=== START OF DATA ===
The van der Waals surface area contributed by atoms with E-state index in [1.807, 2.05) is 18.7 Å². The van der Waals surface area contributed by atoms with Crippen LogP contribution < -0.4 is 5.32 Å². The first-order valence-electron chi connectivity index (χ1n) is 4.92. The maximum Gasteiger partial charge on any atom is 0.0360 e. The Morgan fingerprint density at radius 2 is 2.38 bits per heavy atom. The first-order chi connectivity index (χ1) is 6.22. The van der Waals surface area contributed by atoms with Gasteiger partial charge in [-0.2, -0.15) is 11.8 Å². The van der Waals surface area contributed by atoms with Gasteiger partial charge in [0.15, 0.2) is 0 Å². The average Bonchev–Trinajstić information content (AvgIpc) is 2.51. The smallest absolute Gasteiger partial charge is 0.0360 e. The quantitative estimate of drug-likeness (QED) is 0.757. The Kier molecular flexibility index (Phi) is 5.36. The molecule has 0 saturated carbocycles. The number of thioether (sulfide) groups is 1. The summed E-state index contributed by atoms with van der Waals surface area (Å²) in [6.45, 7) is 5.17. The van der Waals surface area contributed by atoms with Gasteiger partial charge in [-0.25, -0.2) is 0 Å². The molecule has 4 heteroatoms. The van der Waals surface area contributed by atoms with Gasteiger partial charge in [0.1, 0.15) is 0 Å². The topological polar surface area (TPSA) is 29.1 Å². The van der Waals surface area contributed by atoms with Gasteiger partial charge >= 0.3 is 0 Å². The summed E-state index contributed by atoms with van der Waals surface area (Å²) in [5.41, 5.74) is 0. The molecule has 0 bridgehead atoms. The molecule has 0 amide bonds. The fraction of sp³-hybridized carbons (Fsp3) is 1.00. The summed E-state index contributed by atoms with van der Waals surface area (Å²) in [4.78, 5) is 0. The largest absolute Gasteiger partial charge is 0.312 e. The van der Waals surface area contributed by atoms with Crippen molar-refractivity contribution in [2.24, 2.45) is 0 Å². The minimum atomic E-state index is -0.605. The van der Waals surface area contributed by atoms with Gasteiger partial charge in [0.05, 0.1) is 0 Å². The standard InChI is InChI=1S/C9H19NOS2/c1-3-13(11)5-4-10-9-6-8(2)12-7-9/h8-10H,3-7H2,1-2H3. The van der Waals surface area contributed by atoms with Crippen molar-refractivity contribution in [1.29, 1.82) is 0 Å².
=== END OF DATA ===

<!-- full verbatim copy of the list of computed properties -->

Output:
The van der Waals surface area contributed by atoms with E-state index in [1.807, 2.05) is 18.7 Å². The van der Waals surface area contributed by atoms with Crippen LogP contribution < -0.4 is 5.32 Å². The first-order valence-electron chi connectivity index (χ1n) is 4.92. The maximum Gasteiger partial charge on any atom is 0.0360 e. The Morgan fingerprint density at radius 2 is 2.38 bits per heavy atom. The first-order chi connectivity index (χ1) is 6.22. The van der Waals surface area contributed by atoms with Gasteiger partial charge in [-0.2, -0.15) is 11.8 Å². The van der Waals surface area contributed by atoms with Gasteiger partial charge in [0.15, 0.2) is 0 Å². The average Bonchev–Trinajstić information content (AvgIpc) is 2.51. The smallest absolute Gasteiger partial charge is 0.0360 e. The quantitative estimate of drug-likeness (QED) is 0.757. The Kier molecular flexibility index (Phi) is 5.36. The molecule has 0 saturated carbocycles. The number of thioether (sulfide) groups is 1. The summed E-state index contributed by atoms with van der Waals surface area (Å²) in [6.45, 7) is 5.17. The van der Waals surface area contributed by atoms with Gasteiger partial charge in [-0.25, -0.2) is 0 Å². The molecule has 4 heteroatoms. The van der Waals surface area contributed by atoms with Gasteiger partial charge in [0.1, 0.15) is 0 Å². The topological polar surface area (TPSA) is 29.1 Å². The van der Waals surface area contributed by atoms with Gasteiger partial charge >= 0.3 is 0 Å². The summed E-state index contributed by atoms with van der Waals surface area (Å²) in [5.41, 5.74) is 0. The molecule has 0 bridgehead atoms. The molecule has 0 amide bonds. The fraction of sp³-hybridized carbons (Fsp3) is 1.00. The summed E-state index contributed by atoms with van der Waals surface area (Å²) in [4.78, 5) is 0. The largest absolute Gasteiger partial charge is 0.312 e. The van der Waals surface area contributed by atoms with Crippen molar-refractivity contribution in [2.24, 2.45) is 0 Å². The minimum atomic E-state index is -0.605. The van der Waals surface area contributed by atoms with Gasteiger partial charge in [0.05, 0.1) is 0 Å². The standard InChI is InChI=1S/C9H19NOS2/c1-3-13(11)5-4-10-9-6-8(2)12-7-9/h8-10H,3-7H2,1-2H3. The van der Waals surface area contributed by atoms with Crippen molar-refractivity contribution in [1.29, 1.82) is 0 Å².